"I'm torn between saving the world and savoring it, and that makes it hard to play in the day."
~ E.B. White, quoted by a friend on FB.
"Maybe [my younger self looking at me now would] notice the increased affection grounded in realism with which I speak of people, and the way I don't seem as often to speak dreamily of big life-changing programs."
"We entreat you: make us fully alive."
~ Eucharistic prayer of Sarapion of Thmuis, quoted in John Chryssavgis's In the Heart of the Desert.
One of St. Ignatius's favorite instructions with respect to prayer is to "savor" the experience, the engagement with God.
I believe that we in seminary should have given at least an afternoon seminar's worth of attention to each of these quotes.
I believe that they reflect what ministry is, at its core.
Yesterday, I put together some materials for a meeting with someone who didn't show up. I did a little research on a problem our church council needs to resolve next week. On a usual Wednesday, I would put the final touches on Sunday's liturgy, but I didn't get to that task. I drove a long way. I had an MRI. And I spent an hour with a young friend who's been hospitalized as a consequence of her struggle with bipolar disorder.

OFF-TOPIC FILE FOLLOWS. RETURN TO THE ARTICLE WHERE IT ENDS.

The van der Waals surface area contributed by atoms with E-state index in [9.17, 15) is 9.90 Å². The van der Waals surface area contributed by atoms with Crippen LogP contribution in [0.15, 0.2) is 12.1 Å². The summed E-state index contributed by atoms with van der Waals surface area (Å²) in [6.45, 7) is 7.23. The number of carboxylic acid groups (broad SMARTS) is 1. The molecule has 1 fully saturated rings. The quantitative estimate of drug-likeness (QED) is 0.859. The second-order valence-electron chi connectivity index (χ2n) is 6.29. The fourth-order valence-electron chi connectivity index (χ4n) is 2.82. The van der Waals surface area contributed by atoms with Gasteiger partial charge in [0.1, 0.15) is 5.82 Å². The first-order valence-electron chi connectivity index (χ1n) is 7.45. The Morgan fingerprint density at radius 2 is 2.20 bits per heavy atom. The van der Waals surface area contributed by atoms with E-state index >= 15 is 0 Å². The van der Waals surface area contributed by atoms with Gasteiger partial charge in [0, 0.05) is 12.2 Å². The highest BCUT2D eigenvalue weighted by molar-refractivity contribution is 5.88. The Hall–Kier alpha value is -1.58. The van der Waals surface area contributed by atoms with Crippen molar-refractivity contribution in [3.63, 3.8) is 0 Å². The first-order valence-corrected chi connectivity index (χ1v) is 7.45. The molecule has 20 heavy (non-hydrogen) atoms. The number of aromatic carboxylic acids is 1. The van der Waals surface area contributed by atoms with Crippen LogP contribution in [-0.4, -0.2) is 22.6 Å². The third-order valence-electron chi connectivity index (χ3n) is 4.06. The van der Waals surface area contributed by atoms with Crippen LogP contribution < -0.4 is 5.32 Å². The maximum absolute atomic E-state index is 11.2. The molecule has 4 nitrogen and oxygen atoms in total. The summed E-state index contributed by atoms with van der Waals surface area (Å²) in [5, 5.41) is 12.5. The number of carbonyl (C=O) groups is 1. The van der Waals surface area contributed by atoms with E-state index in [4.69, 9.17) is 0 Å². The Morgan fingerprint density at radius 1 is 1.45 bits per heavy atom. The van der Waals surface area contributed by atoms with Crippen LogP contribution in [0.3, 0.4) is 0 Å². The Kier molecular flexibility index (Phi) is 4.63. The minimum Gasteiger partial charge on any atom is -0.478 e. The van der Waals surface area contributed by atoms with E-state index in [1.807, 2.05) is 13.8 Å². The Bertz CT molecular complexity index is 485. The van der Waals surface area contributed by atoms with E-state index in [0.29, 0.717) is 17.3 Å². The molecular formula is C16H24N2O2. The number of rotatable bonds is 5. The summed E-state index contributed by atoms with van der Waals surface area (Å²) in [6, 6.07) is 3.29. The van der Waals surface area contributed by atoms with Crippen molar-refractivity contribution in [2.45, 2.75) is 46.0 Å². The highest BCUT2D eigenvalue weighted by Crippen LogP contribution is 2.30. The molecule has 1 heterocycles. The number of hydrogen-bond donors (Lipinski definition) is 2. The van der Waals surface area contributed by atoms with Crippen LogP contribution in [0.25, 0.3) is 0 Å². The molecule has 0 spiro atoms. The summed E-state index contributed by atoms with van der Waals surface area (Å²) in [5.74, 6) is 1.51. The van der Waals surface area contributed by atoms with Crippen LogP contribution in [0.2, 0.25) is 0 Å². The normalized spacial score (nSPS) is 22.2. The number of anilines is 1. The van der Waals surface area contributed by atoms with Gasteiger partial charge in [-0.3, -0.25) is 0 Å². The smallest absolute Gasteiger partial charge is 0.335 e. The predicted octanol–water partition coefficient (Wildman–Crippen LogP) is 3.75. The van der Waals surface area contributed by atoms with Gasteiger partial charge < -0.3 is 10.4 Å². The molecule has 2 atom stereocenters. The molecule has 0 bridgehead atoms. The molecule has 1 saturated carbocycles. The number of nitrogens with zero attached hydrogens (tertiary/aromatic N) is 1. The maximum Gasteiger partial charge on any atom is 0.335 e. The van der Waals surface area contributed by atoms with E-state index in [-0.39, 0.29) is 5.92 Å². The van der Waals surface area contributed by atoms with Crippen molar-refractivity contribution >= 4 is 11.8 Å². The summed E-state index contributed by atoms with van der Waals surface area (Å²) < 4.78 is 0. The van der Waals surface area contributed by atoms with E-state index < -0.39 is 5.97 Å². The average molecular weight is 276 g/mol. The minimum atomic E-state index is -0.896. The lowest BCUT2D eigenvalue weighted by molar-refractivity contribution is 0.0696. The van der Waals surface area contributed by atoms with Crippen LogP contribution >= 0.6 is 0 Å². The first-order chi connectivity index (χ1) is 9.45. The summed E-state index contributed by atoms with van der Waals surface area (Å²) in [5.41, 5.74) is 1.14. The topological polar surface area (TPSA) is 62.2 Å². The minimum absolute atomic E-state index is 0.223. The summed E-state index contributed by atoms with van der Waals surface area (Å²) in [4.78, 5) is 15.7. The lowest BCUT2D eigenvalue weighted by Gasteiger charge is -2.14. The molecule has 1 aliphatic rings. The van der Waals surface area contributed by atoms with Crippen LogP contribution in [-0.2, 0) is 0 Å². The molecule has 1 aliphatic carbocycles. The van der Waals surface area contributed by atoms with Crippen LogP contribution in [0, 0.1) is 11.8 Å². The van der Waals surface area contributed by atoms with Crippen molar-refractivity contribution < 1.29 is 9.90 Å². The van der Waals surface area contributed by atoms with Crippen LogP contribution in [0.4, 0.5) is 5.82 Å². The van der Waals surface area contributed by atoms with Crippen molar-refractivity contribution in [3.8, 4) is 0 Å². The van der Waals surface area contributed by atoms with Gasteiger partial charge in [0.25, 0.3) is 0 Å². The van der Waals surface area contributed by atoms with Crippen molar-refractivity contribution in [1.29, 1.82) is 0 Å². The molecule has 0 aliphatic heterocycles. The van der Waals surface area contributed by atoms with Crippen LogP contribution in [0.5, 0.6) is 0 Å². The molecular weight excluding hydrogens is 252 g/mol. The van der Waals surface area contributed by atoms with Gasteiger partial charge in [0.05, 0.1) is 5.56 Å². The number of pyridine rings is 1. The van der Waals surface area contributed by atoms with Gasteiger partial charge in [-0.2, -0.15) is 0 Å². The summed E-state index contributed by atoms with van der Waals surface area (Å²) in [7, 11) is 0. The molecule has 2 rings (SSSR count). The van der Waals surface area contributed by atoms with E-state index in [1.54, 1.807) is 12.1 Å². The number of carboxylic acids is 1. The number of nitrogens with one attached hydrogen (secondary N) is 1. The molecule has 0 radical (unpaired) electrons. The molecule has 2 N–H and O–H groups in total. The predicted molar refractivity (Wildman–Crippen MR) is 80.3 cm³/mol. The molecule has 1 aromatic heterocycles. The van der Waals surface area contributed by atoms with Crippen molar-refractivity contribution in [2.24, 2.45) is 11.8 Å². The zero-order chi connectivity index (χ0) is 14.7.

How to savor all of those moments of life?
Perhaps our calling in ministry is to learn to do so, and to teach others to do so as well.
I wonder whether I might still be practicing law if, as a young woman, I had learned in church to savor the moments of my life as places in which God was laboring, experiences in which God was delighting, events in which God was advancing hope.
And while it's most assuredly pushing the envelope, I wonder whether it might be not merely psychologically helpful but a matter of spiritual growth to savor life's most horrific moments (and as you know, I've had my share), the ones that become fodder for post traumatic stress syndrome ~ not, God forbid, in the sense of enjoyment, but in the sense of seeing God present and active in the most impossibly opaque of situations.